The Rev. Terry Jones, the leader of a small congregation in Florida, recently announced he would burn copies of the Quran on September 11. A broad spectrum of figures in public life, including President Barack Obama and Gen. David Petraeus, urged him not to.
And soon, he said he wouldn’t, offering a face-saving excuse.
What explains this turn of events? The answer could well be the First Amendment to the U.S. Constitution, the very same amendment that protects Jones’ freedom of speech. The First Amendment allows — in fact it encourages — people to disagree with what Jones planned and to condemn it in public.
Instead of having the government punish people who say intolerant things, the American system relies on people to criticize each other for violating what they think are the proper norms of tolerance and equal respect in a democratic society. People will sometimes disagree about these norms, but that disagreement is also part of free expression.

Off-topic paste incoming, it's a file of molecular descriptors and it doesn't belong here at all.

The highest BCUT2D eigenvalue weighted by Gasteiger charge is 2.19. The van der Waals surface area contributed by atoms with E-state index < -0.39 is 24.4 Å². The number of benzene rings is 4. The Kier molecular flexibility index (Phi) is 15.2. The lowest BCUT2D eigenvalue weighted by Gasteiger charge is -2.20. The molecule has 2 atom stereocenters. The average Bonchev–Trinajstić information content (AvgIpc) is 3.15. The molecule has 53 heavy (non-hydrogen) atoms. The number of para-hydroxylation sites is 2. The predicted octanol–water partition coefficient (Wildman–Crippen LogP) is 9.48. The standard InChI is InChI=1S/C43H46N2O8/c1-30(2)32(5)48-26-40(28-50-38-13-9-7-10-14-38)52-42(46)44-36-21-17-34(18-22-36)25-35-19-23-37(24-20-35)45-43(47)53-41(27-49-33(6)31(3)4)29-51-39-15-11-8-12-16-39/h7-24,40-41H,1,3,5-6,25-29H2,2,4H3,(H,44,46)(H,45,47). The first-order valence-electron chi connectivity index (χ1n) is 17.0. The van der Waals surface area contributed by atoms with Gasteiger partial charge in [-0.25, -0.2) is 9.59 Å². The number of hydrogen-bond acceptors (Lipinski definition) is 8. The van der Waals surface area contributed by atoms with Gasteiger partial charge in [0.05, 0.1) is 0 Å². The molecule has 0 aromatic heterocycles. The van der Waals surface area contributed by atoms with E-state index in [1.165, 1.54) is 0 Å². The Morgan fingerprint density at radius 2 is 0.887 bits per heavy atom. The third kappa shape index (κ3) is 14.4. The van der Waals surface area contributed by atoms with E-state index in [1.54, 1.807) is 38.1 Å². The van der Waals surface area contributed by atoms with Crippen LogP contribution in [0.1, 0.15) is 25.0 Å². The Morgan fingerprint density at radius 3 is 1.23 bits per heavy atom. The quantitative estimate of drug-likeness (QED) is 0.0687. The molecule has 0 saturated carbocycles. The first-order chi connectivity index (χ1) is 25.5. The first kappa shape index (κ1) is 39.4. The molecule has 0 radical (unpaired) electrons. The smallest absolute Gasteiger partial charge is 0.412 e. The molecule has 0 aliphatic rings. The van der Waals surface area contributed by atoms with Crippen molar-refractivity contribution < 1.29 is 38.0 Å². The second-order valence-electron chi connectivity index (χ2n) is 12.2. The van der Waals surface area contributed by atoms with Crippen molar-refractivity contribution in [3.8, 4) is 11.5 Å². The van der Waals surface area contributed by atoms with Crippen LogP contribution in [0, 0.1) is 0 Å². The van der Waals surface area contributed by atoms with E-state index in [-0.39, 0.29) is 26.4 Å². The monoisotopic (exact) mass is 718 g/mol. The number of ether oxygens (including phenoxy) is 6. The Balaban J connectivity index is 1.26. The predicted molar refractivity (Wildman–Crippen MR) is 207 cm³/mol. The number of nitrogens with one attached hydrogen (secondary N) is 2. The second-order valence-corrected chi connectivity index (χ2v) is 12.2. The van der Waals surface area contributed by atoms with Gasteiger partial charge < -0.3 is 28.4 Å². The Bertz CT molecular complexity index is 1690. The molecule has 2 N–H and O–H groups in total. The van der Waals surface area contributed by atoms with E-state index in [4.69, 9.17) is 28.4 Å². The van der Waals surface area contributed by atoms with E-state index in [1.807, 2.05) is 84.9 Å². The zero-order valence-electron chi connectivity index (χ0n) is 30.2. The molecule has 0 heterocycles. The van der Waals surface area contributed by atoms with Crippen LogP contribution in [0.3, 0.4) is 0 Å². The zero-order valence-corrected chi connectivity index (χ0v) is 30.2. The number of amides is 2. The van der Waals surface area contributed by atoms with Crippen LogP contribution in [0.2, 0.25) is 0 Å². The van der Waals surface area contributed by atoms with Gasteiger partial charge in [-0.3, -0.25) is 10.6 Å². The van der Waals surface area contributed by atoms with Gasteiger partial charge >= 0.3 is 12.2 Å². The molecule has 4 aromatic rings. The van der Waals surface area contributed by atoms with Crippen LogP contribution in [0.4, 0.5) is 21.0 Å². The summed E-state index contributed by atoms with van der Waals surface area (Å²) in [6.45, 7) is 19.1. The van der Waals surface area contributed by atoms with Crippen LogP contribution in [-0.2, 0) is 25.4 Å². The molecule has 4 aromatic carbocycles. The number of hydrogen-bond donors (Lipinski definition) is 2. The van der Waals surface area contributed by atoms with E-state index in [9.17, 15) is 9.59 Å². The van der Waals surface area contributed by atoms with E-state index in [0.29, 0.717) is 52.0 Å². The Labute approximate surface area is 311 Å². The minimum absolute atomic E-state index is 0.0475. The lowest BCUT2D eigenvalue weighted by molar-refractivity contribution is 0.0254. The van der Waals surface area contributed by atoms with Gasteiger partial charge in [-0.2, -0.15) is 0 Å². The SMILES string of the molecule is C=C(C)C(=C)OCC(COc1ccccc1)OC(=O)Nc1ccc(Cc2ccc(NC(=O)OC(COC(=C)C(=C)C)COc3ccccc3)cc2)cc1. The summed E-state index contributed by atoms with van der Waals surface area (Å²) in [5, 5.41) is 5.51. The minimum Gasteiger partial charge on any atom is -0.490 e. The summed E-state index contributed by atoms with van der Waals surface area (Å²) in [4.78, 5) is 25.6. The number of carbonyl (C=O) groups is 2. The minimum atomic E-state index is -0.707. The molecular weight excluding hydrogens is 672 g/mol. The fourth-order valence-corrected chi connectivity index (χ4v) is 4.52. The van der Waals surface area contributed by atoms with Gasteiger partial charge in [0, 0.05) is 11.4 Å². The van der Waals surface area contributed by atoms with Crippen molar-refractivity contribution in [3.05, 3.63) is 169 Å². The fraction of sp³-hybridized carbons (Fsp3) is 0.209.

This system is by no means perfect, and its imperfections seem most obvious when you are on the receiving end of another person’s hate-filled screed.
Nevertheless, its advantage is that it allows social norms to evolve and adjust to new problems and new circumstances in ways that rigid criminal penalties cannot. It allows freedom for obnoxious people, but it also lets people object to demagogues and hate mongers and turn the weight of public opinion against them.
The best response to people like Jones is not to throw them in prison. Rather, it is to criticize their actions as contrary to our country’s most hallowed traditions. Over the long run, using freedom of expression to promote tolerance and denounce intolerance is how Americans have preserved their experiment in democracy.
Via @kalimkassam. When a so-called “liberal” Supreme Court Justice starts talking like this, unfortunately, I fear many Americans learned precisely the opposite lesson – that less free speech, not more, is needed to combat acts of intolerance (especially where one belief system in particular is involved).
Update: Justice Breyer has clarified his remarks.